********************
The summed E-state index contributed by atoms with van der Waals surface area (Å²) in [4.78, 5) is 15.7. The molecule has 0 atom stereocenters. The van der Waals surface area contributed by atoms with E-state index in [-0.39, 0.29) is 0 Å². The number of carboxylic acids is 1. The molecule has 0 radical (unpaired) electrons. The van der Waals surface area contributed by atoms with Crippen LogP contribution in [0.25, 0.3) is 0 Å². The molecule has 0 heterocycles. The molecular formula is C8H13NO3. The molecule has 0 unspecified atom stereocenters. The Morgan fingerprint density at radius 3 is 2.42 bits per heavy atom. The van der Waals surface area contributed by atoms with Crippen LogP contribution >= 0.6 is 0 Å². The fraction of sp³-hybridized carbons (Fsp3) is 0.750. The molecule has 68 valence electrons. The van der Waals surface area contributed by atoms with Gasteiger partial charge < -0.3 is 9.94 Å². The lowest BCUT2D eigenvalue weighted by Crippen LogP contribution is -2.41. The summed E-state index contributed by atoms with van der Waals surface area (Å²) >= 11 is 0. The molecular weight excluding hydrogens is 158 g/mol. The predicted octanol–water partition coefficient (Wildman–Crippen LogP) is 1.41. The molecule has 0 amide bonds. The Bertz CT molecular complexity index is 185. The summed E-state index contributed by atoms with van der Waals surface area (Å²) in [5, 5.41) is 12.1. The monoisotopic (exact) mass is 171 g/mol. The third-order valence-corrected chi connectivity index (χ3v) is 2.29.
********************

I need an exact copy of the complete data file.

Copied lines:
The summed E-state index contributed by atoms with van der Waals surface area (Å²) in [4.78, 5) is 15.7. The molecule has 0 atom stereocenters. The van der Waals surface area contributed by atoms with E-state index in [-0.39, 0.29) is 0 Å². The number of carboxylic acids is 1. The molecule has 0 radical (unpaired) electrons. The van der Waals surface area contributed by atoms with Crippen LogP contribution in [0.25, 0.3) is 0 Å². The molecule has 0 heterocycles. The molecular formula is C8H13NO3. The molecule has 0 unspecified atom stereocenters. The Morgan fingerprint density at radius 3 is 2.42 bits per heavy atom. The van der Waals surface area contributed by atoms with Crippen LogP contribution >= 0.6 is 0 Å². The fraction of sp³-hybridized carbons (Fsp3) is 0.750. The molecule has 68 valence electrons. The van der Waals surface area contributed by atoms with Gasteiger partial charge < -0.3 is 9.94 Å². The lowest BCUT2D eigenvalue weighted by Crippen LogP contribution is -2.41. The summed E-state index contributed by atoms with van der Waals surface area (Å²) >= 11 is 0. The molecular weight excluding hydrogens is 158 g/mol. The predicted octanol–water partition coefficient (Wildman–Crippen LogP) is 1.41. The molecule has 0 amide bonds. The Bertz CT molecular complexity index is 185. The summed E-state index contributed by atoms with van der Waals surface area (Å²) in [5, 5.41) is 12.1. The monoisotopic (exact) mass is 171 g/mol. The third-order valence-corrected chi connectivity index (χ3v) is 2.29.